One of the unique features of this building is the Holocaust Memorial set on the wall connecting the synagogue to the community hall. Engraved here are the names of over 8,000 Holocaust victims who were relatives of Swedish Jews. The memorial was dedicated by the King of Sweden, Carl XVI Gustav, in 1998.

A new mikvah in the basement of the synagogue was built in 2017.

Decorative inscriptions in Hebrew are etched and painted into the stonework of the Great Synagogue. Among them extract from Exodus 25:8-9, "And make Me a sanctuary that I may dwell among them" on the front facade, and two more inscriptions on the rear facade, quoting the building's formal name ("The Great Synagogue of Stockholm") along with the fragment of Isaiah 57:19: "Peace, peace, to him that is far off and to him that is near, saith the LORD that createth the fruit of the lips; and I will heal him."

Considered to be one of Stockholm’s most historic buildings, the synagogue has been listed in the Swedish registry of national historical buildings.
Sight description based on Wikipedia.
Hallwylska Palatset (Hallwyl Palace)

8) Hallwylska Palatset (Hallwyl Palace)

Hallwyl Palace (Hallwylska palatset) was built in 1893–1898 to the design by Isak Gustaf Clason for Count Walther von Hallwyl and his wife, Wilhelmina. It was created to accommodate the office of the count and the extensive art collection of the countess. Wilhelmina and Walther von Hallwyl also lived here during the winter. The countess collected artworks during her worldwide journeys in order to found a museum, and, consequently, the palace was donated to the Swedish State in 1920, a decade before her death, on the condition that it would remain unchanged. Hallwyl Museum (Hallwylska museet) officially opened in 1938.

Today, the property is maintained just as it was when Countess von Hallwyl donated it; well-preserved rooms from the late Victorian era offer a glimpse into the lifestyles of the nobility in Stockholm at the turn of the 20th century. While the exterior of the building and the court are historical in style — borrowing architectural elements from medieval prototypes and Renaissance Venice — it was utterly modern upon its completion, fitted with electricity, central heating, telephones, and bathrooms. The elevator was a later addition.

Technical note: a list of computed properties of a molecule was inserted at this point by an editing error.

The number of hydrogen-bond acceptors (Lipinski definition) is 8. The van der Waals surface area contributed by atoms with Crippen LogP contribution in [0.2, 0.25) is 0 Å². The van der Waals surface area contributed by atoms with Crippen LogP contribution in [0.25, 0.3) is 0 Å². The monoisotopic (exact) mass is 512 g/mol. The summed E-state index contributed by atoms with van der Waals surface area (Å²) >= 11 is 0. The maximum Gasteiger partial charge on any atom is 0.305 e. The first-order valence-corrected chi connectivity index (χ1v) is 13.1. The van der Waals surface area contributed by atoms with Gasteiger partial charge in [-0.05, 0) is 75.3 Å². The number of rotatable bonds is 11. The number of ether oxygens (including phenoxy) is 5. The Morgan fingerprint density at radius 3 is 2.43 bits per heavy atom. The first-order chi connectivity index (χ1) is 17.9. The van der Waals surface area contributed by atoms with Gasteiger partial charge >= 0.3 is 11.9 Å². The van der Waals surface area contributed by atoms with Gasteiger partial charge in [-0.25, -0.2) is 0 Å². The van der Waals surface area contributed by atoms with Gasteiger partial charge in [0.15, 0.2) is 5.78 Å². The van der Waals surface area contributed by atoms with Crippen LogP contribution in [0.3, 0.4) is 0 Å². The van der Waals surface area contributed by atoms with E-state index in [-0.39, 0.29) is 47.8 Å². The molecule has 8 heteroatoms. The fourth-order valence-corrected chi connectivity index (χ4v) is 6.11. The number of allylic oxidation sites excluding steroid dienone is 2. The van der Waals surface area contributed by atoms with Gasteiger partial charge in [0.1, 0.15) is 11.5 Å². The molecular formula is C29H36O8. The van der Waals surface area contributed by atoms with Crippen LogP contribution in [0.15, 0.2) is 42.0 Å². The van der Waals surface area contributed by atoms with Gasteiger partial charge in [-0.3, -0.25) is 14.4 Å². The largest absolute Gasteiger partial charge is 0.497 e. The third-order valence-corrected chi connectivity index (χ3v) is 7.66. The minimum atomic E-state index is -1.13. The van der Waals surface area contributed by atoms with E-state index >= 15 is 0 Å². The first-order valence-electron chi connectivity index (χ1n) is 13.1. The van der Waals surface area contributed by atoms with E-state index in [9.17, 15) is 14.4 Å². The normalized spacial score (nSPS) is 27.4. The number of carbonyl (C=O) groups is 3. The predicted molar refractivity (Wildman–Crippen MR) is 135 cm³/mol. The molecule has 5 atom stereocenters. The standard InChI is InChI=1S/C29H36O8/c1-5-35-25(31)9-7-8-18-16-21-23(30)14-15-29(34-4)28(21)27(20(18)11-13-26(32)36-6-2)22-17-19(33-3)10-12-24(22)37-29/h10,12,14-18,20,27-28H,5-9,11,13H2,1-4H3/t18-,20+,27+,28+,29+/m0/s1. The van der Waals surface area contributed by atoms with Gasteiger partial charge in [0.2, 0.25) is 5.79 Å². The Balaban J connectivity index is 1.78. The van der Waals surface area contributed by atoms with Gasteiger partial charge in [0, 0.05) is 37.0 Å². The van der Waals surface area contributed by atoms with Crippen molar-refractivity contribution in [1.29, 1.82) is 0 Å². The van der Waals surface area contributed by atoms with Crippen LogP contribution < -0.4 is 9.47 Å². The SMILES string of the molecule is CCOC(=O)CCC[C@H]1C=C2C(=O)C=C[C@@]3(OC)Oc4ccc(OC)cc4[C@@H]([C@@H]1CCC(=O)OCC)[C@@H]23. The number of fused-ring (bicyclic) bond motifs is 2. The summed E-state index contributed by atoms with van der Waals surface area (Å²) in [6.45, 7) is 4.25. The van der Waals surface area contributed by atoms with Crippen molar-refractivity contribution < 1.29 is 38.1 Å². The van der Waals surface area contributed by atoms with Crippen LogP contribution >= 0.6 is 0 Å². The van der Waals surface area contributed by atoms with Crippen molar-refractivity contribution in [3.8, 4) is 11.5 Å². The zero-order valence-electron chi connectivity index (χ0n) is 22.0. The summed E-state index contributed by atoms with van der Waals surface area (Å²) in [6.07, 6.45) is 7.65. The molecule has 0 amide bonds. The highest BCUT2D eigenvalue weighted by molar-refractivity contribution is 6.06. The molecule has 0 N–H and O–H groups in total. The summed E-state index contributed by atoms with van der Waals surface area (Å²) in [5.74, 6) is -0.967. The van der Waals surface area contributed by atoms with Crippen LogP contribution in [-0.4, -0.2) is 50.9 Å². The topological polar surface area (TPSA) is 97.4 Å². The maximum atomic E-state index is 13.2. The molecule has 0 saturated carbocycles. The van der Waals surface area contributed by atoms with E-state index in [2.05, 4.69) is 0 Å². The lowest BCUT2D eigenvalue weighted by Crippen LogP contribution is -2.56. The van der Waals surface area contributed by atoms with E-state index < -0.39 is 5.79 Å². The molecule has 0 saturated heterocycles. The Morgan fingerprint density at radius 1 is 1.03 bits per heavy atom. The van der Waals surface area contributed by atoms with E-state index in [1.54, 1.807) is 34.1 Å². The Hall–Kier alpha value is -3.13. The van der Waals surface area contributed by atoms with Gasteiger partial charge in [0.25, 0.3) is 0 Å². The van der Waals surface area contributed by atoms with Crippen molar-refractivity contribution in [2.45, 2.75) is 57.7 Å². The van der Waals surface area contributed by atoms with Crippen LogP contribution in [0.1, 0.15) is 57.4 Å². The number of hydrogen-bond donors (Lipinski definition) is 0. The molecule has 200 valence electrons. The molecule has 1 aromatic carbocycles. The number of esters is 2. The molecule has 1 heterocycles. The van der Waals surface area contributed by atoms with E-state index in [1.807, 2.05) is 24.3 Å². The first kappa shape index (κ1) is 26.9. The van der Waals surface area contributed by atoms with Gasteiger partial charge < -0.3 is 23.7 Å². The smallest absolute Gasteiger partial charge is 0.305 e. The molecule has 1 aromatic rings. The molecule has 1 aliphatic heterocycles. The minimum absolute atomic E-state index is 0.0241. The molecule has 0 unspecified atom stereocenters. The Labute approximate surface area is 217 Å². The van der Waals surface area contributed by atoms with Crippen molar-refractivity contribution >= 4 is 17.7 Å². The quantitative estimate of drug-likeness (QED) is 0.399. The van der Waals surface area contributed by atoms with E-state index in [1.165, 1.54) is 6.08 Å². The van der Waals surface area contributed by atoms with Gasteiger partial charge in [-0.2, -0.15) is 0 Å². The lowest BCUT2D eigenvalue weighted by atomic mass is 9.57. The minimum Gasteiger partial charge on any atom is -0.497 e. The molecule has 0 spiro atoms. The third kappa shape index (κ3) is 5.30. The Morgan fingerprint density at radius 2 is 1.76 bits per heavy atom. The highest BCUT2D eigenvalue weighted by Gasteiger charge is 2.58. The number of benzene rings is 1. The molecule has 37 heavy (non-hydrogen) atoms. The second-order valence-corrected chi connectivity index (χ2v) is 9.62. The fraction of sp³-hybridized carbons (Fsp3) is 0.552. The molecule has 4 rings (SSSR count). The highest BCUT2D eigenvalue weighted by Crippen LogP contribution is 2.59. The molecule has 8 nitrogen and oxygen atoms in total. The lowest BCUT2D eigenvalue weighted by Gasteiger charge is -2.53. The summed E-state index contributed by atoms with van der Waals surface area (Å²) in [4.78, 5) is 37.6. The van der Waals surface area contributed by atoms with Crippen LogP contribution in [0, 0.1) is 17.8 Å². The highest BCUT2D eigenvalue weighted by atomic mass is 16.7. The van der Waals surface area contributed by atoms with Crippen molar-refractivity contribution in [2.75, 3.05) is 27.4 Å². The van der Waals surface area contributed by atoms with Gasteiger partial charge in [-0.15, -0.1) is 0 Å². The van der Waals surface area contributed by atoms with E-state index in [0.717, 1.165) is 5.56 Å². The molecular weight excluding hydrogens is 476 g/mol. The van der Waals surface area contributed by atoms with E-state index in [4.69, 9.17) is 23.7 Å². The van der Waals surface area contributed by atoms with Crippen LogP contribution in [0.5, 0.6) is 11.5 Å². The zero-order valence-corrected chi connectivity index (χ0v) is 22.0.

Today, the museum, in association with Skokloster Castle and the Royal Armoury, forms a government agency, known as the Royal Armoury and Skokloster Castle with the Hallwyl Museum Foundation. Presently, the Hallwyl Collection comprises circa 50,000 works of art.
Sight description based on Wikipedia.
Royal Dramatic Theatre

9) Royal Dramatic Theatre

Sweden’s Royal Dramatic Theatre was founded in 1788 under the patronage of King Gustav III. The theater occupies an incredibly large building, which houses eight stages allowing to present over 1,000 shows annually. Stora Scenen is the main stage and holds 720 people when sold out. The Lilla Scenen is much more intimate, with 340 seats. The Lejonkula is devoted to young actors and productions for school-aged children. The Stora Elverket is devoted to contemporary productions.

With stages capable of holding hundreds of guests to no more than just 60, the venue caters to pretty much every type of theatergoer. Designed by architect, Fredrik Lilljekvist, the Art Nouveau building boasts an interior skillfully enhanced by famous local artists, Carl Larsson and Carl Milles. The place is renowned for having shaped talents of many an actor over the years. In fact, legendary Swedish actress Greta Garbo began her career at the Stockholm Royal Dramatic Theater, and Ingmar Bergman, the similarly celebrated Swedish director, used to stage here at least two productions each year.